In the early 1980s Schnitzer's Century Development began building high-rise condominiums in Houston and Austin, Texas. According to Forbes in a 1987 article, "There weren't a lot of takers, especially after oil prices and the Mexican Peso started crashing in 1982. So the developers started renting the units. That didn't go over too well, either. Then, in late 1983, someone decided he could unload the condos through syndicated partnerships." Century was the most aggressive of the syndicates, pitching the idea that investors could enjoy federal tax breaks in the near term, then receive a big payoff when the Houston economy rebounded. Heading up Century's effort was Richard J. Campo, who was just in his late 20s. A graduate of Oregon State University, he came to work for Schnitzer in 1976, and then in 1982 cofounded the syndication unit.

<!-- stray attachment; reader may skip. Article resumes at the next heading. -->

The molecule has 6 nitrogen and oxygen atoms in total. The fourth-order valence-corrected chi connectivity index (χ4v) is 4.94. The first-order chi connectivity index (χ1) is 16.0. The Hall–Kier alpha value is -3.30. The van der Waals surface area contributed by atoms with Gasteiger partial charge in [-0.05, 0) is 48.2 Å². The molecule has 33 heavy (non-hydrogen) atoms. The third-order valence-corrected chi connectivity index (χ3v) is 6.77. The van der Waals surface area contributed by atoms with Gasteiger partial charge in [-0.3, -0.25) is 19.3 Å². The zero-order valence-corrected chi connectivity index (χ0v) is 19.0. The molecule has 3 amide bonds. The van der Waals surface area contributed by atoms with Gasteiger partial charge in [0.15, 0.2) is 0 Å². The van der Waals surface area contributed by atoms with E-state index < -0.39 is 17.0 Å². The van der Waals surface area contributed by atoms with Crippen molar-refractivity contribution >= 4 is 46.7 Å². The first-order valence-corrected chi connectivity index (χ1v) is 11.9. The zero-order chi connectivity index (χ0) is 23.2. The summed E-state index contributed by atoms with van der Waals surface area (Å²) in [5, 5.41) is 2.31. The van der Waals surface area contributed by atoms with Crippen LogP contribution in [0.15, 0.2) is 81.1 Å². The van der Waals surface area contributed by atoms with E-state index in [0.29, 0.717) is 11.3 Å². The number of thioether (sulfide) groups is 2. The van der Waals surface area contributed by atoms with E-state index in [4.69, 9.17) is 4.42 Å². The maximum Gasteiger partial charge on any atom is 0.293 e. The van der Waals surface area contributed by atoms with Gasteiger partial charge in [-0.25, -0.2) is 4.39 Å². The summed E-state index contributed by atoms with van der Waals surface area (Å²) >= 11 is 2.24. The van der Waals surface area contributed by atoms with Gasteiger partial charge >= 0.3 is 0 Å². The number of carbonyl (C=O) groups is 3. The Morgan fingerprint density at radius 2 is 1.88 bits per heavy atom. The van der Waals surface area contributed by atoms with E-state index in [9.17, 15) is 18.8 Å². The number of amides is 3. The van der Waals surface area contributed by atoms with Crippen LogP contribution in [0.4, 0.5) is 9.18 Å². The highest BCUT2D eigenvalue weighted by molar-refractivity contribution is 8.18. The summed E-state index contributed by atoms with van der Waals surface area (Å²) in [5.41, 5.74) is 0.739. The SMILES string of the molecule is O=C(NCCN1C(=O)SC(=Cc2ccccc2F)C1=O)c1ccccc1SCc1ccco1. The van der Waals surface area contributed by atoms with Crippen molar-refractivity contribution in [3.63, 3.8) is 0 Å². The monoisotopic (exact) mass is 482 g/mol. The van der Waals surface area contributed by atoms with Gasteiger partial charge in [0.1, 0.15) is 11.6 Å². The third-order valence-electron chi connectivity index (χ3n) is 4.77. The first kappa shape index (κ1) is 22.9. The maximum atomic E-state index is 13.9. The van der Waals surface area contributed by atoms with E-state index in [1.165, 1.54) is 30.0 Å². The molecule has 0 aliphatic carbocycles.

The syndication plan did not pan out for investors as advertised, however. Congress passed the Tax Reform Act of 1986 that gutted the tax breaks on which the plan hinged. Campo seized on what he called "desyndication" as a way to salvage as much from the situation as possible. "What he did," wrote Forbes, "was unwind the deal, make some money in the process but keep the investors content enough with their own losses so that he could do business with them again." In short, the condos went back to the developers and the investors avoided any liability for the mortgages. Although investors lost money, they knew that if it had not been for Campo, they would have lost even more, and many of them were willing to trust him on future projects.
Along with partner D. Keith Oden, Campo broke away from Schnitzer by engineering a leveraged buyout of Century's syndication division in 1986, renaming it Centeq Companies. Schnitzer would become caught up in the savings and loan scandal of the 1980s, be convicted on federal fraud charges, and then be acquitted on appeal before dying of lung cancer in 1999 at the age of 70. Campo and Oden, in the meantime, began assembling a portfolio of Texas apartments that by 1990 numbered 2,500.